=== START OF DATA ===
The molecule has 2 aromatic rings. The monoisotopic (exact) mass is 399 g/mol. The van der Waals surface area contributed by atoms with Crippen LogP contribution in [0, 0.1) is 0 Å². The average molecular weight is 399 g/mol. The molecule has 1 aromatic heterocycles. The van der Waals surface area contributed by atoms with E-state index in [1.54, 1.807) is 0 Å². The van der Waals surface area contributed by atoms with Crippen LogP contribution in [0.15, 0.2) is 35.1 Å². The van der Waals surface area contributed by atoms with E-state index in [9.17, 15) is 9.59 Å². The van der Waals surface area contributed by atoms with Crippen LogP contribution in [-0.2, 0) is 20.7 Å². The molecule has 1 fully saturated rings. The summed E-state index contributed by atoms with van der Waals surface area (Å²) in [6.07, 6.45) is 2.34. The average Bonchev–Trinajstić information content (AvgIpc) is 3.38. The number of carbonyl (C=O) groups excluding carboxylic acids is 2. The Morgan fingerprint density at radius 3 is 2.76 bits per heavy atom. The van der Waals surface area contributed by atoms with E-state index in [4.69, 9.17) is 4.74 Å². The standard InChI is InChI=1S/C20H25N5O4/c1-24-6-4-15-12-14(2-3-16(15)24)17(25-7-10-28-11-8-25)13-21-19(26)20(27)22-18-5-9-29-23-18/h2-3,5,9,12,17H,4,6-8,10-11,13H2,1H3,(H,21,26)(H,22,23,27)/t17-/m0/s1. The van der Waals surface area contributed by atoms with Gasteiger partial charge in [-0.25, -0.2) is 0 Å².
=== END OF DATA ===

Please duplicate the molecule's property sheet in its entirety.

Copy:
The molecule has 2 aromatic rings. The monoisotopic (exact) mass is 399 g/mol. The van der Waals surface area contributed by atoms with Crippen LogP contribution in [0, 0.1) is 0 Å². The average molecular weight is 399 g/mol. The molecule has 1 aromatic heterocycles. The van der Waals surface area contributed by atoms with E-state index in [1.54, 1.807) is 0 Å². The van der Waals surface area contributed by atoms with Crippen LogP contribution in [0.15, 0.2) is 35.1 Å². The van der Waals surface area contributed by atoms with E-state index in [9.17, 15) is 9.59 Å². The van der Waals surface area contributed by atoms with Crippen LogP contribution in [-0.2, 0) is 20.7 Å². The molecule has 1 fully saturated rings. The summed E-state index contributed by atoms with van der Waals surface area (Å²) in [6.07, 6.45) is 2.34. The average Bonchev–Trinajstić information content (AvgIpc) is 3.38. The number of carbonyl (C=O) groups excluding carboxylic acids is 2. The Morgan fingerprint density at radius 3 is 2.76 bits per heavy atom. The van der Waals surface area contributed by atoms with E-state index in [4.69, 9.17) is 4.74 Å². The standard InChI is InChI=1S/C20H25N5O4/c1-24-6-4-15-12-14(2-3-16(15)24)17(25-7-10-28-11-8-25)13-21-19(26)20(27)22-18-5-9-29-23-18/h2-3,5,9,12,17H,4,6-8,10-11,13H2,1H3,(H,21,26)(H,22,23,27)/t17-/m0/s1. The van der Waals surface area contributed by atoms with Gasteiger partial charge in [-0.25, -0.2) is 0 Å².